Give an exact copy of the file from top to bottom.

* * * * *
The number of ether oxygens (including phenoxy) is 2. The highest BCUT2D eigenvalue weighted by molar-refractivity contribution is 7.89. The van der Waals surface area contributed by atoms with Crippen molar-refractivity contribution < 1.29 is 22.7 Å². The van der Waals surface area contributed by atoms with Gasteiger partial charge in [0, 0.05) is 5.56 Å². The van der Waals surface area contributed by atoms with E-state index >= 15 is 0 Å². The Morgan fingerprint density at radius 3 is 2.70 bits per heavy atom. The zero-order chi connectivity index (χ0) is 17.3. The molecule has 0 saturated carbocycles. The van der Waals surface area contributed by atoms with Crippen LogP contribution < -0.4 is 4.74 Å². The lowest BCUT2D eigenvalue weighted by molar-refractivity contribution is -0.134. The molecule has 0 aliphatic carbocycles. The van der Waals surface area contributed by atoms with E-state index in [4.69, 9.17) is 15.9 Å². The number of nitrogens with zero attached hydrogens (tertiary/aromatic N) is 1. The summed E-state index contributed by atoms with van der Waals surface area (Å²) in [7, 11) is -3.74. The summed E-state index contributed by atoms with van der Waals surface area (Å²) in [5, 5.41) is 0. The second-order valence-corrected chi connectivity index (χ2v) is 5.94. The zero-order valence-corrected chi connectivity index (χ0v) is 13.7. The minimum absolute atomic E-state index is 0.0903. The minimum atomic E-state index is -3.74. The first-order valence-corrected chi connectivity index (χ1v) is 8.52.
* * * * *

The number of ether oxygens (including phenoxy) is 2. The highest BCUT2D eigenvalue weighted by molar-refractivity contribution is 7.89. The van der Waals surface area contributed by atoms with Crippen molar-refractivity contribution < 1.29 is 22.7 Å². The van der Waals surface area contributed by atoms with Gasteiger partial charge in [0, 0.05) is 5.56 Å². The van der Waals surface area contributed by atoms with E-state index >= 15 is 0 Å². The Morgan fingerprint density at radius 3 is 2.70 bits per heavy atom. The zero-order chi connectivity index (χ0) is 17.3. The molecule has 0 saturated carbocycles. The van der Waals surface area contributed by atoms with Crippen LogP contribution < -0.4 is 4.74 Å². The lowest BCUT2D eigenvalue weighted by molar-refractivity contribution is -0.134. The molecule has 0 aliphatic carbocycles. The van der Waals surface area contributed by atoms with E-state index in [4.69, 9.17) is 15.9 Å². The number of nitrogens with zero attached hydrogens (tertiary/aromatic N) is 1. The summed E-state index contributed by atoms with van der Waals surface area (Å²) in [7, 11) is -3.74. The summed E-state index contributed by atoms with van der Waals surface area (Å²) in [5, 5.41) is 0. The second-order valence-corrected chi connectivity index (χ2v) is 5.94. The zero-order valence-corrected chi connectivity index (χ0v) is 13.7. The minimum absolute atomic E-state index is 0.0903. The minimum atomic E-state index is -3.74. The first-order valence-corrected chi connectivity index (χ1v) is 8.52.